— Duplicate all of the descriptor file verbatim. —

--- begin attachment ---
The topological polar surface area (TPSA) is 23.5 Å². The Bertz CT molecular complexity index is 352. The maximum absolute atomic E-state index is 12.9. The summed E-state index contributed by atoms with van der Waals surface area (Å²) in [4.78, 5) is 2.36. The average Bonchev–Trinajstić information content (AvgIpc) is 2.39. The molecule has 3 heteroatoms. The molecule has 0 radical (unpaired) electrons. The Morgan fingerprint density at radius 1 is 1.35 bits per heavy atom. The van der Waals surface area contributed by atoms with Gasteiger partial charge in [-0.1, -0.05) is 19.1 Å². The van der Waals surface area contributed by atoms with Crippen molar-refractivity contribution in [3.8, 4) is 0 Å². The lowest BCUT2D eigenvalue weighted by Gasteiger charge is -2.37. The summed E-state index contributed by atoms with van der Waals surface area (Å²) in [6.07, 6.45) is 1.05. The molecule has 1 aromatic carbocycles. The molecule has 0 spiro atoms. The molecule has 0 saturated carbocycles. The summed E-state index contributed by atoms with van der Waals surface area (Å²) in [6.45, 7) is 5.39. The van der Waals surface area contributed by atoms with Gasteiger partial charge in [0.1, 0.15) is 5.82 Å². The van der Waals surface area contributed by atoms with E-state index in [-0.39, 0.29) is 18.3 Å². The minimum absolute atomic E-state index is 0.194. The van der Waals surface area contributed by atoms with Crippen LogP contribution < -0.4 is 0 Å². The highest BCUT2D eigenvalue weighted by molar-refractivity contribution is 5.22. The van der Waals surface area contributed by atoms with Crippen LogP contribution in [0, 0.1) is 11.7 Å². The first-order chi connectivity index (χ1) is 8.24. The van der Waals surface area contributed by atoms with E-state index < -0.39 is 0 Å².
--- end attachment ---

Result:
The topological polar surface area (TPSA) is 23.5 Å². The Bertz CT molecular complexity index is 352. The maximum absolute atomic E-state index is 12.9. The summed E-state index contributed by atoms with van der Waals surface area (Å²) in [4.78, 5) is 2.36. The average Bonchev–Trinajstić information content (AvgIpc) is 2.39. The molecule has 3 heteroatoms. The molecule has 0 radical (unpaired) electrons. The Morgan fingerprint density at radius 1 is 1.35 bits per heavy atom. The van der Waals surface area contributed by atoms with Gasteiger partial charge in [-0.1, -0.05) is 19.1 Å². The van der Waals surface area contributed by atoms with Crippen molar-refractivity contribution in [3.8, 4) is 0 Å². The lowest BCUT2D eigenvalue weighted by Gasteiger charge is -2.37. The summed E-state index contributed by atoms with van der Waals surface area (Å²) in [6.07, 6.45) is 1.05. The molecule has 1 aromatic carbocycles. The molecule has 0 spiro atoms. The molecule has 0 saturated carbocycles. The summed E-state index contributed by atoms with van der Waals surface area (Å²) in [6.45, 7) is 5.39. The van der Waals surface area contributed by atoms with Gasteiger partial charge in [0.1, 0.15) is 5.82 Å². The van der Waals surface area contributed by atoms with E-state index in [-0.39, 0.29) is 18.3 Å². The minimum absolute atomic E-state index is 0.194. The van der Waals surface area contributed by atoms with Crippen LogP contribution < -0.4 is 0 Å². The highest BCUT2D eigenvalue weighted by molar-refractivity contribution is 5.22. The van der Waals surface area contributed by atoms with Crippen LogP contribution in [0, 0.1) is 11.7 Å². The first-order chi connectivity index (χ1) is 8.24. The van der Waals surface area contributed by atoms with E-state index < -0.39 is 0 Å².